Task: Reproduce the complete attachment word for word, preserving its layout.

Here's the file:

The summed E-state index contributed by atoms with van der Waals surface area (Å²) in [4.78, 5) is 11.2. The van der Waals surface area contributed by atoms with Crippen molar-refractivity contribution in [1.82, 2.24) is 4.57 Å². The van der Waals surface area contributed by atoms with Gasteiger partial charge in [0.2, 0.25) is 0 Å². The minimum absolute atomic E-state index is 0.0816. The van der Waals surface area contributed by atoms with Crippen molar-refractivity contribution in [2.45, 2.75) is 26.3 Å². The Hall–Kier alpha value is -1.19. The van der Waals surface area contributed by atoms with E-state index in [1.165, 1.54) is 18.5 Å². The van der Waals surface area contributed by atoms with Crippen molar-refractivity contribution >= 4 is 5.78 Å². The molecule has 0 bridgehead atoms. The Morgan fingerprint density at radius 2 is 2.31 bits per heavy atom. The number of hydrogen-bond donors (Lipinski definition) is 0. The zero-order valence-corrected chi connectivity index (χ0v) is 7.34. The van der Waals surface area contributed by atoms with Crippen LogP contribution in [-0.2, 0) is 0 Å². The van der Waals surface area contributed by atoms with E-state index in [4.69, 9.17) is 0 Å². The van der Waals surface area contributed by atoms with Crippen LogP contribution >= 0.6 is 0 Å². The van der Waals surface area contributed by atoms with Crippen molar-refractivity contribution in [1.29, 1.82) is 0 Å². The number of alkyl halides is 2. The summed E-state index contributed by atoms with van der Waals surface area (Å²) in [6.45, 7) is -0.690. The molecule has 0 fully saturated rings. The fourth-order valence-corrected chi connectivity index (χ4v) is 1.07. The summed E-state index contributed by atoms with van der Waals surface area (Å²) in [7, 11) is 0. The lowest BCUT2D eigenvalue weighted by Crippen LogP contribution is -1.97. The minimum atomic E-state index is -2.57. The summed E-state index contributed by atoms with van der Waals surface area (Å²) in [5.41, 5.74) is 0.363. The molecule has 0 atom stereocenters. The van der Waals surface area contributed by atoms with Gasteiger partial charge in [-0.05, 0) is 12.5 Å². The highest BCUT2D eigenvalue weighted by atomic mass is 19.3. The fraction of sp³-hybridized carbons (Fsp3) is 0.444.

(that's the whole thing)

The summed E-state index contributed by atoms with van der Waals surface area (Å²) in [4.78, 5) is 11.2. The van der Waals surface area contributed by atoms with Crippen molar-refractivity contribution in [1.82, 2.24) is 4.57 Å². The van der Waals surface area contributed by atoms with Gasteiger partial charge in [0.2, 0.25) is 0 Å². The minimum absolute atomic E-state index is 0.0816. The van der Waals surface area contributed by atoms with Crippen molar-refractivity contribution in [2.45, 2.75) is 26.3 Å². The Hall–Kier alpha value is -1.19. The van der Waals surface area contributed by atoms with E-state index in [1.165, 1.54) is 18.5 Å². The van der Waals surface area contributed by atoms with Crippen molar-refractivity contribution >= 4 is 5.78 Å². The molecule has 0 bridgehead atoms. The Morgan fingerprint density at radius 2 is 2.31 bits per heavy atom. The number of hydrogen-bond donors (Lipinski definition) is 0. The zero-order valence-corrected chi connectivity index (χ0v) is 7.34. The van der Waals surface area contributed by atoms with Crippen LogP contribution in [-0.2, 0) is 0 Å². The van der Waals surface area contributed by atoms with E-state index in [4.69, 9.17) is 0 Å². The van der Waals surface area contributed by atoms with Crippen LogP contribution >= 0.6 is 0 Å². The van der Waals surface area contributed by atoms with Crippen molar-refractivity contribution in [1.29, 1.82) is 0 Å². The number of alkyl halides is 2. The summed E-state index contributed by atoms with van der Waals surface area (Å²) in [6.45, 7) is -0.690. The molecule has 0 fully saturated rings. The fourth-order valence-corrected chi connectivity index (χ4v) is 1.07. The summed E-state index contributed by atoms with van der Waals surface area (Å²) in [7, 11) is 0. The lowest BCUT2D eigenvalue weighted by Crippen LogP contribution is -1.97. The minimum atomic E-state index is -2.57. The summed E-state index contributed by atoms with van der Waals surface area (Å²) in [5.41, 5.74) is 0.363. The molecule has 0 atom stereocenters. The van der Waals surface area contributed by atoms with Gasteiger partial charge in [-0.05, 0) is 12.5 Å². The highest BCUT2D eigenvalue weighted by atomic mass is 19.3. The fraction of sp³-hybridized carbons (Fsp3) is 0.444.